Andrea: I’m wondering if from the other side of the coin, if there’s anything that Sierra and all of us moms out there can do to actually build the family relationships. Like what suggestions do you have? I think what you’ve talked about already is like super powerful, but are there like traditions or activities or things that you could do on the other side to draw them together?
Dr. Leman: Well, I think when a mom says, “Honey, I need your help. Could you help me solve this?” We know this about us, men. Men love to solve problems. Give young men an opportunity to help moms solve problems. You can even invent the problems if you want, mom, I don’t care. Honey, I need your help. You’re so strong, could you do this for me? And so you have kids who are now taller than you. Hey honey, I can’t reach that. Would you get that for me? And then just a slip of a commercial announcement. You know what I love about you? If I asked you to do something, you do it with a smile on your face. Wow, makes me proud just to be your mom. I love you. Thanks honey. That’s all. There are little taglines that you give kids every day.
Andrea: So when the kids are helping you, it changes their perspective on their other siblings?
Dr. Leman: No, it changes their perception of themselves. The kid that’s acting out feels what? Hurt by life, life’s unfair. I’m always picked on. I’m always the one. So when a mom says, honey, I was just thinking about you today when I asked you to clean the garage yesterday to help me because I know dad wanted it cleaned up and you volunteered to help. I was thinking how easy it would be for you to make an excuse or say you had to have homework done or something, but you know what, you did it with a smile on your face. I just wanted to let you know that’s a great sign of maturity in your life. You’re growing up and I just appreciate your willingness to help. I am so lucky to have a son like you. If you want to add, now those two little slugs… no, you don’t want to say that.
Doug: Well, you know the other thing that you said that again I’m starting to see in living color is if you get your kids to serve others. That that just helps get the eyes off myself and to others. And now that can change dynamics and our family loves now to go do that as a group and as a family. And you said we need to have a protocol and it can’t just be about our own selfishness but about investing in others. Yeah.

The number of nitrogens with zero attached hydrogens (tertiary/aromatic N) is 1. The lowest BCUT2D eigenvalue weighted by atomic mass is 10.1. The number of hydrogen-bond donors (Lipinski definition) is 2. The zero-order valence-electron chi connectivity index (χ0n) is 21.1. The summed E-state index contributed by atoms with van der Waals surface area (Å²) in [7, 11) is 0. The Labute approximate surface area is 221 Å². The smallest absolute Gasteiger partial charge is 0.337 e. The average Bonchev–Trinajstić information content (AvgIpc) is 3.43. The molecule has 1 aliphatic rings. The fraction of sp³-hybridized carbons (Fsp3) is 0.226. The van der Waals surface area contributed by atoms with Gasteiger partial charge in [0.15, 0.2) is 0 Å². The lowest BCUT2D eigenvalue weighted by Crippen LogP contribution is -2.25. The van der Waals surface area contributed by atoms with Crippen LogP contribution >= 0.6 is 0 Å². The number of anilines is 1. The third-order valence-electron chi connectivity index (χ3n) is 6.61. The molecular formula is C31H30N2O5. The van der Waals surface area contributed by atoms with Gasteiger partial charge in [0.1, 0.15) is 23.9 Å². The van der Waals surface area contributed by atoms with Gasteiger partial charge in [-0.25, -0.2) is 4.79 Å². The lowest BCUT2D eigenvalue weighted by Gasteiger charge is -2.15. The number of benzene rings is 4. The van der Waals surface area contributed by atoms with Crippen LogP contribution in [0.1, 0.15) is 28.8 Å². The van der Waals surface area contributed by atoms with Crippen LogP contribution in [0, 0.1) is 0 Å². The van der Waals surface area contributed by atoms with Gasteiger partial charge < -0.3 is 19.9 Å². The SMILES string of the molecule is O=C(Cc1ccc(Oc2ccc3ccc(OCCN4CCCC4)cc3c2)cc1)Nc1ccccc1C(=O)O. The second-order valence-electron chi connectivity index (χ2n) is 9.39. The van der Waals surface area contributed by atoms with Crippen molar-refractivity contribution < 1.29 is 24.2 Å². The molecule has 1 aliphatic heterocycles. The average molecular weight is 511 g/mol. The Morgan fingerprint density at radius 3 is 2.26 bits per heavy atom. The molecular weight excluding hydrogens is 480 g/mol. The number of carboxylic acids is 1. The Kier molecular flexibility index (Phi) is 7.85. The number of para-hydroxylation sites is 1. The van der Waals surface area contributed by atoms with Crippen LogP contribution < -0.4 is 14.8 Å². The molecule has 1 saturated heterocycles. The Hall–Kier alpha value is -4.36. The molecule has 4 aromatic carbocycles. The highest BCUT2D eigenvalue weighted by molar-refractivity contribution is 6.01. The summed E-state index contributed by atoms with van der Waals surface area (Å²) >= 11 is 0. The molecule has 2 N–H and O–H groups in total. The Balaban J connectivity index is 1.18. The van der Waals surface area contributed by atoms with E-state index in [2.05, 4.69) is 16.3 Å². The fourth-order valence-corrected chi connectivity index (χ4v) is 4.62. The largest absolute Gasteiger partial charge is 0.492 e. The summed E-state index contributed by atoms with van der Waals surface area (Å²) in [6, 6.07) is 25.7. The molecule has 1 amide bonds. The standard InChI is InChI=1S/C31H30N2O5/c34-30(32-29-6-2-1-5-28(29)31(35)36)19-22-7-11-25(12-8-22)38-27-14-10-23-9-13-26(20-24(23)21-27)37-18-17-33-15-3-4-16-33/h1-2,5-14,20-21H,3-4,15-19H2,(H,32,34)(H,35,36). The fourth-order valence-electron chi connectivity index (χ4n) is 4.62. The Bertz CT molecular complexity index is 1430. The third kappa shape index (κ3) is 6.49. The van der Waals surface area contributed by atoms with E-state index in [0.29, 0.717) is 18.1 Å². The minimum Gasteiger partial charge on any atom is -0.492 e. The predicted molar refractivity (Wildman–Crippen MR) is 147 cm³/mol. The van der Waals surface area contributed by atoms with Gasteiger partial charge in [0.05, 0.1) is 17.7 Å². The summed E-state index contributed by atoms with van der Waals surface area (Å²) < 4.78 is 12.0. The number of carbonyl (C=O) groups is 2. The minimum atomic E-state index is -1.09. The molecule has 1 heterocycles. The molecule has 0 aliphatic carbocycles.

Dr. Leman: Yeah. Just before Christmas time, NBC had a special called Ellen’s Eggnog, which stood for Ellen’s greatest gifts, grandest gifts or something, blah, blah, blah. But it was a marvelous show where they gave really deserving grateful people in life, great gifts. They gave one kid $150,000 for example, and a brand new car.
Dr. Leman: They gave one man who had lost his wife to cancer with two little girls, they gave him a new house. It was unbelievable. But my wife and I were watching the three night special and everybody that watched the program was in tears apparently, we were, but our son created that show and he was the head writer for and the executive producer of it and we were laughing because that’s who Kevin was as a little kid.
Dr. Leman: He was always a giver. He was always generous. He was always a helper. And here he is, I don’t know, I think he’s 40 years old now or so, but he loves to help people. And it’s something he learned in the confines of his home. And we saw a recent video of our kids that was found that we didn’t know existed, our daughter Hannah sent it to us and it was Christmas time in a Leman home.
Dr. Leman: And we remarked about if you look at that video right now, you could almost forecast what those kids were going to be like as adults by just watching that Christmas video when they were little kid. So here’s something for you all to think about. The little boy or little girl you once were, guess what you still are. So it’s really important to train kids. It’s really important to have these conversations that Doug and Andrea have suggested you have with your kids.
Dr. Leman: It’s called relationship building and it really pays off and you only have a short window to do this parents. Life goes by awful quick. Trust me, those of us who have kids who are older will ask the question every day, where’d those years go? They seem like minutes. So make the best of every day. Put a smile on the heart of your kid. Do it smart.
Doug: Amen. And my encouragement to you is, and I’ve said it a ton, Dr. Leman changed the way I parent and now as teenagers, we’re having way too much fun with our kids. It seems like we’re cheating somehow, but if you invest the effort early and now it a way pay off, we’re living proof. So please, please, please do it. If you want a roadmap, go get one of Dr. Leman’s books, it’s what helped us.
Doug: So right now you get What A Difference A Mom Makes between now and the end of February of 2020 where eBooks are sold for $2.99. Okay, we love adding to your parenting toolbox so you love those kids more and more. And we look forward to the next time we get to be with you and Sierra, thank you for this questions. Anybody that wants to go to birthorderguy.com/podcastquestions. We love answering them.
Andrea: Yeah, thank you Sierra. This was a great question for a great discussion. So have a good week.
Doug: Take care. Bye-bye.